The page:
• Based on the input of information through steps 201-210, an optimal site routing is determined (step 211). The various rules and requirements determine the goals, and the statistics and analytics help determine how to best achieve thos goals. For example, if minimizing delivery time were a goal, then a site routing with the quickest processing time and delivery time would be selected. If minimizing costs took priority, then the site with the minimum costs could be selected. Similarly, for sensitive documentation, a site with a higher quality record could receive priority for processing a particular job. Preferrably, algorithms are applied in order to maximize value to the sender in view of all of the competing contraints and priorities. Where digital message delivery 6 is desired or permitted, it too will considered as one of the options for delivery of the communication.
  • When optimal routing is determined, the data streams are composed and formatted accordingly (step 212). The formatted streams are further sorted to meet contractual requirements or to optimize costs (step 213). The formatted and sorted streams are then routed to the sites 43-45, or 6, for production and delivery (step 214). After the distributor engine has completed routing of data streams, the global historical reporting system 7 is updated with the new information.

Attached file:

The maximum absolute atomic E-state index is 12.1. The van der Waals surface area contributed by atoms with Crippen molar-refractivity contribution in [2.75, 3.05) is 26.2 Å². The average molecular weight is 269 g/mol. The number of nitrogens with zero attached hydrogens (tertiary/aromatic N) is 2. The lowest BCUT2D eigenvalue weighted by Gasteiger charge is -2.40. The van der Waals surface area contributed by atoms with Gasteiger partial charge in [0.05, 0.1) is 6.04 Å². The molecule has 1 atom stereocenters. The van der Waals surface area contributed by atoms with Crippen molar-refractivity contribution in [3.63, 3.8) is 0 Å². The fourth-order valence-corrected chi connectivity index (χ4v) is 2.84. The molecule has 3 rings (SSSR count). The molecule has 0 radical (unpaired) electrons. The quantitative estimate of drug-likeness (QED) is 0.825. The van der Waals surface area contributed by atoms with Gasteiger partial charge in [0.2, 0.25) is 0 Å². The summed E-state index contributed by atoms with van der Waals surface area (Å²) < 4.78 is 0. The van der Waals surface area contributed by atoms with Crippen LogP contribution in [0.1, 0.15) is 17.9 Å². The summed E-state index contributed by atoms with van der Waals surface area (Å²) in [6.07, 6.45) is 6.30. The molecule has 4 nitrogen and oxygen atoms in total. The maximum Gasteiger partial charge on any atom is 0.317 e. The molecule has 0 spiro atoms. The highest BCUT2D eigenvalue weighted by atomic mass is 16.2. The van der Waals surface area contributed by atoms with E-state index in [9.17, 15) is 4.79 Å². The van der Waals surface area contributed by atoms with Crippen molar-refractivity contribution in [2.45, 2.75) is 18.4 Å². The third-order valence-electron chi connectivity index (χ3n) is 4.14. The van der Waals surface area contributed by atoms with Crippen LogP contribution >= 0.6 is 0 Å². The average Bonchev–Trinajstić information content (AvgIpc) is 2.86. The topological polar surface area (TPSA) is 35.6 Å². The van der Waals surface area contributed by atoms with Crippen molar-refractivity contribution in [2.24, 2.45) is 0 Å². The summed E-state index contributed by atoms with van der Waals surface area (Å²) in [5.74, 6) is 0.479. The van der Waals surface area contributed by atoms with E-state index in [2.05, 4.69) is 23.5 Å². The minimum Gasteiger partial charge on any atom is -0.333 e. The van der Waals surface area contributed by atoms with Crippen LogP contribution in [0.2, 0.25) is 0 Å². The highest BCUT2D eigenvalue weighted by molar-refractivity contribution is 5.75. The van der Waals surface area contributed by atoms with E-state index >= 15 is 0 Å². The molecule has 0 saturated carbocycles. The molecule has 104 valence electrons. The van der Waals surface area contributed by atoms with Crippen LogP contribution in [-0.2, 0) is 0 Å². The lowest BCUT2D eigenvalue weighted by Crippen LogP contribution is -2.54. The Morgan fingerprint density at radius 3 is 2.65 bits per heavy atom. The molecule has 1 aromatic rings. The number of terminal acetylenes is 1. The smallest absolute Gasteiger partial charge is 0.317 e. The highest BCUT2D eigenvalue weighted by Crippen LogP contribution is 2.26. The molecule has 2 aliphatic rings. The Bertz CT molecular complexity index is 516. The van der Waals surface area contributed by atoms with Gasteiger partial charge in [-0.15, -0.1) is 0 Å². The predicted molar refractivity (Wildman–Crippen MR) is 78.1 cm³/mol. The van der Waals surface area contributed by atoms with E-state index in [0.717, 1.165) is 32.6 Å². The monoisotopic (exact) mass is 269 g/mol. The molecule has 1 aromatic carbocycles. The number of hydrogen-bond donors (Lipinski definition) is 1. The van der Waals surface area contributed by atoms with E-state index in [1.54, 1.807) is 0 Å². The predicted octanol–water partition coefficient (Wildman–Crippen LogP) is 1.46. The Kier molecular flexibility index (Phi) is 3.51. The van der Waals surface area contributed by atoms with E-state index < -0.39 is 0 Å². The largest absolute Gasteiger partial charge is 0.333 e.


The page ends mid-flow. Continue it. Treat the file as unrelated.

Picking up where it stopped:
• Thus, although the invention has been described with respect to a preferred embodiment thereof, it will be understood by those skilled in the art that the foregoing and various other changes, omissions and deviations in the form and detail thereof may be made without departing from the scope of this invention, as further described in the following claims.

Claims (75)

1. A message processing system for preparing a plurality of messages to be distributed to recipients, the system comprising:
a consolidator module receiving data corresponding to the plurality of messages, the consolidator module programmed to consolidate multiple of the plurality of messages into a single message package, the consolidator module consolidating the messages based on first criteria;
a distributor module coupled to the consolidator module and receiving a data stream containing consolidated message packages, the distributor module programmed to determine optimal routing for production of message packages based on second criteria.